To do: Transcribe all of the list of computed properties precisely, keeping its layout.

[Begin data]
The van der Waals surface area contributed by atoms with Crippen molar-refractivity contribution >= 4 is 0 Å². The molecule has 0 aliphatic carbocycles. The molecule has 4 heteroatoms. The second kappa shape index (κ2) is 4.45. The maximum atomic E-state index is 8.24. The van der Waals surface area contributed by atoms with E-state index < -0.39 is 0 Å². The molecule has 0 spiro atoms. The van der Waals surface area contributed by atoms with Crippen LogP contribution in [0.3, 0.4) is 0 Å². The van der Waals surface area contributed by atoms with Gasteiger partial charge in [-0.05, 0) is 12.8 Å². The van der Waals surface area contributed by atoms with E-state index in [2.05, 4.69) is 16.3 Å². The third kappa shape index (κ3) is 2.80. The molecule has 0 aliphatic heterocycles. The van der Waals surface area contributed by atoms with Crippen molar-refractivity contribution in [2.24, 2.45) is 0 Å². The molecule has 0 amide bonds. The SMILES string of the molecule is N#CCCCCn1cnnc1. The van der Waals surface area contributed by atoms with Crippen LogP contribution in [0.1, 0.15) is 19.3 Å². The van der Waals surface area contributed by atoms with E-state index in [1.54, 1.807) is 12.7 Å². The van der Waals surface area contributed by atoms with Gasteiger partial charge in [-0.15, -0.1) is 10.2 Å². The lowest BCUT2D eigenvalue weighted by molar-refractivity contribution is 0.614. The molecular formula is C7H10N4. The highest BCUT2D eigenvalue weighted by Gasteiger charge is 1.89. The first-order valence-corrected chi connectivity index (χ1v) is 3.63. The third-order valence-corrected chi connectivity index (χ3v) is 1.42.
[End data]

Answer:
The van der Waals surface area contributed by atoms with Crippen molar-refractivity contribution >= 4 is 0 Å². The molecule has 0 aliphatic carbocycles. The molecule has 4 heteroatoms. The second kappa shape index (κ2) is 4.45. The maximum atomic E-state index is 8.24. The van der Waals surface area contributed by atoms with E-state index < -0.39 is 0 Å². The molecule has 0 spiro atoms. The van der Waals surface area contributed by atoms with Crippen LogP contribution in [0.3, 0.4) is 0 Å². The van der Waals surface area contributed by atoms with Gasteiger partial charge in [-0.05, 0) is 12.8 Å². The van der Waals surface area contributed by atoms with E-state index in [2.05, 4.69) is 16.3 Å². The third kappa shape index (κ3) is 2.80. The molecule has 0 aliphatic heterocycles. The van der Waals surface area contributed by atoms with Crippen molar-refractivity contribution in [2.24, 2.45) is 0 Å². The molecule has 0 amide bonds. The SMILES string of the molecule is N#CCCCCn1cnnc1. The van der Waals surface area contributed by atoms with Crippen LogP contribution in [0.1, 0.15) is 19.3 Å². The van der Waals surface area contributed by atoms with E-state index in [1.54, 1.807) is 12.7 Å². The van der Waals surface area contributed by atoms with Gasteiger partial charge in [-0.15, -0.1) is 10.2 Å². The lowest BCUT2D eigenvalue weighted by molar-refractivity contribution is 0.614. The molecular formula is C7H10N4. The highest BCUT2D eigenvalue weighted by Gasteiger charge is 1.89. The first-order valence-corrected chi connectivity index (χ1v) is 3.63. The third-order valence-corrected chi connectivity index (χ3v) is 1.42.